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Portable Globe House for Well-Rounded Living (Jan, 1961)

Portable Globe House for Well-Rounded Living

Only 15 feet in diameter, low-cost home offers all the conveniences of a larger one. And, it can be delivered by boat, truck or even helicopter.

IT looks like a satellite that just fell out of orbit. But actually it is a down-to-Earth, low-cost portable home—with all the modern conveniences you would expect to find only in a more usual-looking (and usual-priced) house. Called the Kugelhaus (Kugel is German for “ball,” and haus means just what it sounds like), it is nothing more than a 15-ft.-diameter hollow ball. Its eggshell-like construction is of either lightweight reinforced concrete, metal or plastic. Just one inch of concrete gives good results, says the inventor, Dr. Johann Ludowici. The house can be completely assembled in the factory—with whatever furniture or other equipment is wanted—before delivery. As portable as a house could be, it can be flown to wherever you want it by helicopter, towed in by boat (it floats), or, more conventionally, carried on a truck.

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FLUORESCENCE (Dec, 1944)

FLUORESCENCE

ITS RAINBOW COLORS MAY LIGHT TOMORROW’S CITIES

by Samuel G. Hibben

Director of Applied Lighting, Westinghouse Lamp Division.

AGE-OLD mysteries of flourescence and phosphoresence are being solved today because the demands of war and the foretaste of post-war electrical living have spurred scientific research and development, formerly dormant for several generations. A great incentive has been given to extend scientific studies of this subject—generally termed “luminescence”—through recent developments of the practical methods of producing the chief ingredient, “black light.” True, black light, which is another name for invisible ultraviolet radiations just out of range of the human eye, does exist in sunlight, but it is overcome by the much more powerful visible radiations.

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MOVIE CARTOONS Gain THIRD Dimension (Jul, 1936)

MOVIE CARTOONS Gain THIRD Dimension

MAX FLEISCHER worked a full year to produce 250 feet of motion picture film on one of the first animated cartoons ever to reach the silver screen. Alone, he made thousands of drawings, wrote the story, and did the photography. The animated cartoon was “Out of the Ink Well.” It made movie history just after the World War.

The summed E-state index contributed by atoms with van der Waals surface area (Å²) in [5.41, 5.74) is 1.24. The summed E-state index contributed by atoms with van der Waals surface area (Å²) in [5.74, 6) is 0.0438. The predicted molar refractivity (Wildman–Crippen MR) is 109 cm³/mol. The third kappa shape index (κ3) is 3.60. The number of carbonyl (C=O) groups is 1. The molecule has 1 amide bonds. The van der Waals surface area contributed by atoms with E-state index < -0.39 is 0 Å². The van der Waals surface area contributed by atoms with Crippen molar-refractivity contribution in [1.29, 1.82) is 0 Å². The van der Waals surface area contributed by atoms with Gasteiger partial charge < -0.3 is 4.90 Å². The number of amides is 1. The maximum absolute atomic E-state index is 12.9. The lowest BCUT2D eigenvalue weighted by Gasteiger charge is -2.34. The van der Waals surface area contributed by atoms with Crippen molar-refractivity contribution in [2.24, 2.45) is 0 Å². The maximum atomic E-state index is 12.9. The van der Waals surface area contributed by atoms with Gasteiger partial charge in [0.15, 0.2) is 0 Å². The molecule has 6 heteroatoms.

Today he has a staff of 225 people who turn cut a 650-foot animated cartoon every ten days. All of them are in sound, many in color and, latest of all, with three dimensions. The famous “Popeye the Sailor” animateds are leaders in the field; “Betty Boop,” “Ko-Ko the Klown,” and the familiar Screen Songs with the famous bouncing ball are known to every movie-goer. They are released through Paramount Pictures Corporation.

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CAN SCIENCE MAKE US LIVE FOREVER? (Jun, 1936)

CAN SCIENCE MAKE US LIVE FOREVER?

Look down into the Well of Youth through these pages and see Biology’s most recent and amazing discoveries. For “booster” hearts and human cold storage are just two of many longevity miracles the doctor orders for your descendants.

YOUR great-great-great-great-great grandchildren may live for a thousand years!

by DONALD GRAY

Let us assume that it is the year 2136 and this far-off descendant of yours has reached the age of twenty-five. He summons a scientist and says:

“I have decided to retire from the world for a while. Put me in a storage vault and leave orders that I be restored to the world of living men one hundred years from today.”

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Eyeglasses for Dogs (Apr, 1939)

There is actually a company called Doggles that sells prescription eyewear for your dog.

Eyeglasses for Dogs

BY MENTIONING that her dog seemed nearsighted, a girl customer started an optician of Geneva, Switzerland, on his way to becoming a specialist in fitting canines with glasses. Not only did he succeed in curing her pet, but now he has found a novel and profitable career in applying his newly discovered methods to other four-footed subjects.